Dee Rogers

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26 September 2008 – Astorgia to Castrillo de los Polvazares

We have been away for 3 weeks. I am missing the kids, Dee has persistent knee and foot pain, blisters appear overnight and ibuprofen accompanies each meal. It sounds as though we are doing it tough, and physically we are. What keeps us going? Apart from the fact that we are two stubborn individuals, we are experiencing a most remarkable journey. Try to ignore all the remarks you might encounter regarding spiritual aspects of the camino. Each person has a unique experience of self discovery, of that I am sure. However, to discover and experience such exquisite , artistic beauty, each day, that for me makes the physical hardship worth it. Somehow you feel deserving. That’s my take on it. I’ll let Dee speak for herself.

We sleep in,take it slow into the day, pack and head down for coffee. The Gaudi palace opens at 11 so we get provisions before seeing the sights. As you might expect from Gaudi , the unexpected is everywhere, indescribable beauty and quirkiness. Arches and curves dominant. Stained glass with a more contemporary look. The remnants of Roman occupation on display in the basement. A contemporary exhibition of paintings on one floor and the obligatory religious iconography everywhere. our experience tainted by an overzealous “guardian” of the palace who insists that I don’t photograph any architectural features in spite of the fact that others are allowed to. She follows our every step and I cannot help but tell her I dislike her intensely and that she should have better things to do. Obviously she doesn’t. Next stop the Catedral Astorga, it is closed, we decide to leave. 4km out of town we reach Murias de Rechivaldo and two kms on we detour to Castrillo de los Polvazares where we decide to stop and look around one of Spain’s authentic pueblos, completely built of stone and timber in the traditional way.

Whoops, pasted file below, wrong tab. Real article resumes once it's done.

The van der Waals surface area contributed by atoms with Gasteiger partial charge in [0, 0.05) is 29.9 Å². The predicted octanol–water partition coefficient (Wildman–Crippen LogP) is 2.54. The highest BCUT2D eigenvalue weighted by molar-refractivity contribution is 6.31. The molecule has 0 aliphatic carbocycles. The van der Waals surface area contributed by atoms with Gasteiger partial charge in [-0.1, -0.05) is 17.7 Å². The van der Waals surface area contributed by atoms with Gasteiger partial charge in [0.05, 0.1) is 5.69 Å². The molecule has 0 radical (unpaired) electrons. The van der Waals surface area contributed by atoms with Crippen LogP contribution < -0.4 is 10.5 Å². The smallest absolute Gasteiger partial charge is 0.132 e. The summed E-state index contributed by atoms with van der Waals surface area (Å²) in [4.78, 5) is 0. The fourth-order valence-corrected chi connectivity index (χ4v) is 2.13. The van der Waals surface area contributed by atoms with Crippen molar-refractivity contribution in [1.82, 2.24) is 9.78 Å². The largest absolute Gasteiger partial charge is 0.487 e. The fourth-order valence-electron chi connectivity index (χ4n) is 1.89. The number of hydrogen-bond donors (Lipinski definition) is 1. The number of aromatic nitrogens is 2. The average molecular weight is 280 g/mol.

Once a mule driving town it is absolutely amazing and a welcome solace from the bustle of the camino. We lunch in a paddock, have siesta, and wait for the town to awaken. it’s only trade now is tourism and for a Friday it is really quiet. Bars and restaurants threaten to open as we wander through the streets greeting the few locals who are out and about. We have drinks and learn a little about the town from the barman who speaks some English and head back to our gorgeous hotel for a simple dinner of salad and cured meat – the restaurant isn’t open but the hospitality is very warming and the husband and wife team who run it are delightful. As we leave they ask us what time we would like breakfast and provide quite a spread of fresh orange juice, espresso coffee, toast with local honey & jams, and a sweet cake for 2.5E. It was a lovely detour and not on the official camino route which awaits us now.

Categories:   Spain 2008, Travel

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